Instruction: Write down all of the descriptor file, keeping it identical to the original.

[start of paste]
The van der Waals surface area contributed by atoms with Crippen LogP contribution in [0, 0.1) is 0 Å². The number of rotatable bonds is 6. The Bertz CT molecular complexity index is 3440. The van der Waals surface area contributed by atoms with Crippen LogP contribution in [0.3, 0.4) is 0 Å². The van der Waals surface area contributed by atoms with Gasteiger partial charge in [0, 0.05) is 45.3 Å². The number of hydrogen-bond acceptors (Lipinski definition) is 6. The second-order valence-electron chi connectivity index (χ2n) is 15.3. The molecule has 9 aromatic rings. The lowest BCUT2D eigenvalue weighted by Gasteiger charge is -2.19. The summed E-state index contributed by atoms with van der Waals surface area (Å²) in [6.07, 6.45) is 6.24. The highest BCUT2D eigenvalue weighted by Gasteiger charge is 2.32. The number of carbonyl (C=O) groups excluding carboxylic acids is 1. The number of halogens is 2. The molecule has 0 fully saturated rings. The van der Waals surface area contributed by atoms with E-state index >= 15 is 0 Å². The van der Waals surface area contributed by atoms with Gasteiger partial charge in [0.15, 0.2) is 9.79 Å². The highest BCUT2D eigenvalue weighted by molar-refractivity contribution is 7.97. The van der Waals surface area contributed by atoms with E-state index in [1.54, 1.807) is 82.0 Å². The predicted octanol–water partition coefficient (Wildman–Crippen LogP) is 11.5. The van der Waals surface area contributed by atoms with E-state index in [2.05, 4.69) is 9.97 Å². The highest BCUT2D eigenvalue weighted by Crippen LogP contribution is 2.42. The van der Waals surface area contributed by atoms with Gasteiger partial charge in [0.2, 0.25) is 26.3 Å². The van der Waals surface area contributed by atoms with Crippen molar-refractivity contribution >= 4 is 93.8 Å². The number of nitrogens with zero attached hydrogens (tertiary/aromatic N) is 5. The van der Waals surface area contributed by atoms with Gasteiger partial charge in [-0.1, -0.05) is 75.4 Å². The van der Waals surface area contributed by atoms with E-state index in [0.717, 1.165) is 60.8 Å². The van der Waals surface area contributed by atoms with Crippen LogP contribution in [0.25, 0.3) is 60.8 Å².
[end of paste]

The van der Waals surface area contributed by atoms with Crippen LogP contribution in [0, 0.1) is 0 Å². The number of rotatable bonds is 6. The Bertz CT molecular complexity index is 3440. The van der Waals surface area contributed by atoms with Crippen LogP contribution in [0.3, 0.4) is 0 Å². The van der Waals surface area contributed by atoms with Gasteiger partial charge in [0, 0.05) is 45.3 Å². The number of hydrogen-bond acceptors (Lipinski definition) is 6. The second-order valence-electron chi connectivity index (χ2n) is 15.3. The molecule has 9 aromatic rings. The lowest BCUT2D eigenvalue weighted by Gasteiger charge is -2.19. The summed E-state index contributed by atoms with van der Waals surface area (Å²) in [6.07, 6.45) is 6.24. The highest BCUT2D eigenvalue weighted by Gasteiger charge is 2.32. The number of carbonyl (C=O) groups excluding carboxylic acids is 1. The number of halogens is 2. The molecule has 0 fully saturated rings. The van der Waals surface area contributed by atoms with E-state index >= 15 is 0 Å². The van der Waals surface area contributed by atoms with Gasteiger partial charge in [0.15, 0.2) is 9.79 Å². The highest BCUT2D eigenvalue weighted by molar-refractivity contribution is 7.97. The van der Waals surface area contributed by atoms with E-state index in [1.54, 1.807) is 82.0 Å². The predicted octanol–water partition coefficient (Wildman–Crippen LogP) is 11.5. The van der Waals surface area contributed by atoms with E-state index in [2.05, 4.69) is 9.97 Å². The highest BCUT2D eigenvalue weighted by Crippen LogP contribution is 2.42. The van der Waals surface area contributed by atoms with Gasteiger partial charge in [0.2, 0.25) is 26.3 Å². The van der Waals surface area contributed by atoms with Crippen molar-refractivity contribution >= 4 is 93.8 Å². The number of nitrogens with zero attached hydrogens (tertiary/aromatic N) is 5. The van der Waals surface area contributed by atoms with Gasteiger partial charge in [-0.1, -0.05) is 75.4 Å². The van der Waals surface area contributed by atoms with E-state index in [0.717, 1.165) is 60.8 Å². The van der Waals surface area contributed by atoms with Crippen LogP contribution in [0.25, 0.3) is 60.8 Å².